Cavanaugh’s efforts have won the appreciation of the LGBTQ community, said Abby Swatsworth, executive director of the LGBTQ advocacy group OutNebraska. The organization is encouraging members and others to flood state lawmakers with calls and emails to support Cavanaugh’s efforts and speak out against transgender bills.
“We really see it as a heroic effort,” Swatsworth said of the filibuster. “It makes a lot of sense when an ally does more than just provide an ally service. He’s really leading this charge.”
Both Kavanaugh and the conservative Omaha lawmaker who introduced the trans bill, state Sen. Kathleen Kaut, said they are committed to protecting children. Cavanaugh cites a 2021 survey by the Trevor Project, a nonprofit focused on suicide prevention efforts among LGBTQ youth, which found that 58% of transgender and non-binary youth in Nebraska had seriously considered of suicide in the previous year, and more than 1 in 5 reported that they had. had tried it.
“This is a bill that attacks trans children,” Cavanaugh said. “It’s hate legislation. It is a legislative abomination. The children of Nebraska deserve someone to stand up and fight for them.”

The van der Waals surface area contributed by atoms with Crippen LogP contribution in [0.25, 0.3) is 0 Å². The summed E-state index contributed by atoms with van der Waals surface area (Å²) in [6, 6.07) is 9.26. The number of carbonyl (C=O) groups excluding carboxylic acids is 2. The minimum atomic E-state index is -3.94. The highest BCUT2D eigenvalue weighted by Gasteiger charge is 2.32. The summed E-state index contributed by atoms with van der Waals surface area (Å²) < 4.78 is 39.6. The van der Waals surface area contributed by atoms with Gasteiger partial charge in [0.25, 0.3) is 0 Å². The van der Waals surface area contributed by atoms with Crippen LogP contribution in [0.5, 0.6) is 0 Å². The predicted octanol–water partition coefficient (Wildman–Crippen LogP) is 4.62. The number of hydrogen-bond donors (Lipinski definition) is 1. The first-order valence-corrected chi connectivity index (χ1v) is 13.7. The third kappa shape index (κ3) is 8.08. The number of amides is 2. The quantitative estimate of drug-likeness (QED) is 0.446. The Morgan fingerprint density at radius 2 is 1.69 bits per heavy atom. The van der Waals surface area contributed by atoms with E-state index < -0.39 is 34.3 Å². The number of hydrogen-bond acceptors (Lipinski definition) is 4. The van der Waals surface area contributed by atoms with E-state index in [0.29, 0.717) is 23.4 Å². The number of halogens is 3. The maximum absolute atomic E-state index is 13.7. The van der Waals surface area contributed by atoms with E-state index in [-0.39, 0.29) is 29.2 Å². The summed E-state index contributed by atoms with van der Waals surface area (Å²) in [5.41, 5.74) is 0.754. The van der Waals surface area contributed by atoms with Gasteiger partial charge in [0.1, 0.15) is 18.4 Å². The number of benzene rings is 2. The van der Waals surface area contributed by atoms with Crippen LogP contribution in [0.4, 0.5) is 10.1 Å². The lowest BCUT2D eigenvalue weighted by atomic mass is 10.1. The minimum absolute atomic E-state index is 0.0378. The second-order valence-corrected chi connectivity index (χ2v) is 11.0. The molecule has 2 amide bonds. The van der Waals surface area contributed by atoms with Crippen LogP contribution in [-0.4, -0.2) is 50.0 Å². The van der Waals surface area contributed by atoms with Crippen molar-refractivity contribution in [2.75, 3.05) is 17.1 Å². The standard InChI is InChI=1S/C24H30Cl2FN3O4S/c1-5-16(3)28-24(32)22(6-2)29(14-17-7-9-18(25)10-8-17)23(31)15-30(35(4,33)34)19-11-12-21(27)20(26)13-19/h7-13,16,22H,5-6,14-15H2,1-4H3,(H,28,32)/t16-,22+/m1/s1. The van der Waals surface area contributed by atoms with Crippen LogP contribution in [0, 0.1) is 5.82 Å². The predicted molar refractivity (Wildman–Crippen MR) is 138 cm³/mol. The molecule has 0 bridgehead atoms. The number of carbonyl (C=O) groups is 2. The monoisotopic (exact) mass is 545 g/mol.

Coutt said she tries to protect children from undergoing gender-affirming treatments that they may later regret as adults. He characterized treatments such as hormone therapy and sex-reassignment surgery as medically unproven and potentially dangerous in the long term, even though the American Medical Association, the American Academy of Pediatrics and the American Psychiatric Association all support gender-affirming care for young people.
Cavanaugh and other lawmakers who support his filibuster efforts “don’t want to accept the support that I have for this bill,” Coutt said.
“We should be allowed to discuss it,” he said. “What this does is take the ball and go home.”
Nebraska’s unique unicameral legislature is officially nonpartisan, but is dominated by members who are registered Republicans. While bills can be approved with a simple majority in the 49-seat body, 33 votes are needed to overcome a tie. The Legislature is currently made up of 32 registered Republicans and 17 registered Democrats, but the narrow margin means the removal of one Democrat could allow Republicans to pass the laws they want.